When I start talking about helping people who are poor, I usually wind up talking about the Kingdom of God. If you’ve read When Helping Hurts or heard me speak, you probably already know that. I can’t help it!
It might seem weird for me to talk so much about God’s Kingdom. After all, I’m an economist, not a theologian. As an economist, I love things like numbers and charts and graphs—not studying Greek and Hebrew texts. And I love seeing material progress: economic growth, wealth accumulation, and improved physical health.
But as I’ve studied poverty and listened to the voices of others, I’ve become convinced that the problems poor people face aren’t solely material in nature.
The material poverty that shows up in our world is really the result of something much deeper: broken relationships. Human beings are wired for relationships with God, self, others, and creation. But since the Fall, our relationships haven’t worked the way God intended. And for some people, this relational brokenness bubbles up in material poverty.
So why is the story of the Kingdom of God so important for our work with people who are poor? Because the way that we work with poor people reflects the stories we tell ourselves about what it means to live the “good life.” If we get the story wrong, our efforts to help the poor can do more harm than good.
What Does the Good Life Look Like?
When we talk about the “good life” we’re really asking two questions: What does success mean to you? And how can you achieve it?
Throughout history, every culture has attempted to answer these questions in different ways.
For many twenty-first century Christians in America, success looks something like this: Get your soul saved and enjoy material prosperity now.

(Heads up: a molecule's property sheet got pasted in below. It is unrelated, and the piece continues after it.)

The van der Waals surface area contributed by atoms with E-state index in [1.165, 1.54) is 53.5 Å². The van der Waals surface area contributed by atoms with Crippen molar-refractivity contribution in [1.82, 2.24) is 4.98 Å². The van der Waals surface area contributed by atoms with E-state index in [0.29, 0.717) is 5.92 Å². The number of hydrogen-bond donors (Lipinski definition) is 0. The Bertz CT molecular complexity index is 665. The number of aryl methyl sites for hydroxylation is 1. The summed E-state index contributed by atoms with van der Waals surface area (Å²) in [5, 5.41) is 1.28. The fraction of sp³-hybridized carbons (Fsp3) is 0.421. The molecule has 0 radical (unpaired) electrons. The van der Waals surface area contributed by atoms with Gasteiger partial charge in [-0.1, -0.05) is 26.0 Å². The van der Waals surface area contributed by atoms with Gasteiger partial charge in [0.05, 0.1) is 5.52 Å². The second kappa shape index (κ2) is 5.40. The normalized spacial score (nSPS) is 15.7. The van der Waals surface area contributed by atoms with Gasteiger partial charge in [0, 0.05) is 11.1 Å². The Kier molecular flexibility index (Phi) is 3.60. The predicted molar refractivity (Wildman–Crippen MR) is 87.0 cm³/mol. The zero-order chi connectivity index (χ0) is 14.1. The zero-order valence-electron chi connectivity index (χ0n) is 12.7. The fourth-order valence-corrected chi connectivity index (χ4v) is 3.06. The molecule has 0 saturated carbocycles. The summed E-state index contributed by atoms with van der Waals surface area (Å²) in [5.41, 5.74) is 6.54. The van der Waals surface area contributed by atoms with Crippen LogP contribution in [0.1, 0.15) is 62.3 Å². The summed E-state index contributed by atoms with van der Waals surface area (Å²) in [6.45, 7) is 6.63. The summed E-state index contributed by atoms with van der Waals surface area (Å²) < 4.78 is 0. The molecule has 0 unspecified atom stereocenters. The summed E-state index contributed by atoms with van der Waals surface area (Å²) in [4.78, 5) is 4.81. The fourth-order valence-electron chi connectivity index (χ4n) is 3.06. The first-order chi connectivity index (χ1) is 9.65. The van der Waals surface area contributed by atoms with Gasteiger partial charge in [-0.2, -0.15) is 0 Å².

On the surface, that sounds like a pretty good story! We get the best of both worlds: we get to live the “American dream” now, and when we die, our souls will go to heaven.
But there are multiple problems with this story.
More Stuff Doesn’t Automatically Make Us Happier
In particular, research is telling us that consuming more material goods doesn’t always make us happier.
For example, in the U.S., we’ve experienced sustained economic growth throughout the post-WWII era. Today, most Americans have greater material prosperity than any human beings throughout history! But when Americans are asked to rate their happiness, they don’t report being happier.1 In fact, in the last ten years, the level of self-reported happiness has actually gone down.2
And more objective measures tell an even more sobering story. From the 1930s to the present, a period of unimaginable economic growth in America, levels of mental illness such as anxiety and depression have steadily increased, particularly among young people.3
For an economist like me, this is baffling. Economists believe humans beings are supposed to experience greater happiness when they consume more material goods. But that’s not what’s happening!
More Stuff Alone is Not What Poor People Need
All of this creates some dilemmas. As globalization spreads Western-style economics to the rest of the world, poor countries are enjoying many of the same benefits from economic growth that the West has enjoyed since the industrial revolution. In fact, the spread of markets and economic growth has reduced the number of people living in extreme poverty by 50 percent over the past twenty-five years.
On the surface, this seems like a tremendous success. And it is! It’s one of the most remarkable developments in all of human history, and it is something we should celebrate.
But we also need to have some caution, for there is also evidence that—just as in the West—having greater material consumption doesn’t automatically increase human flourishing.4 For example, consider the case of China, whose move towards a more market-based economy has resulted in both mind-blowing economic growth and colossal reductions in poverty over the past twenty-five years. As noted economist Richard Easterlin explains:
In the past quarter century China’s real (income) per capita has multiplied over five times, an unprecedented feat. By 2012 virtually every urban household had, on average, a color TV, air conditioner, washing machine, and refrigerator. Almost nine in ten had a personal computer, and one in five an automobile. Rural households lagged somewhat behind urban, but these same symptoms of affluence, which were virtually nonexistent in the countryside in 1990, had become quite common by 2012. In the face of such new-found plentitude, one would suppose that the population’s feelings of well-being would have enjoyed a similar multiplication. Yet…(self-reported) well-being today is probably less than in 1990.5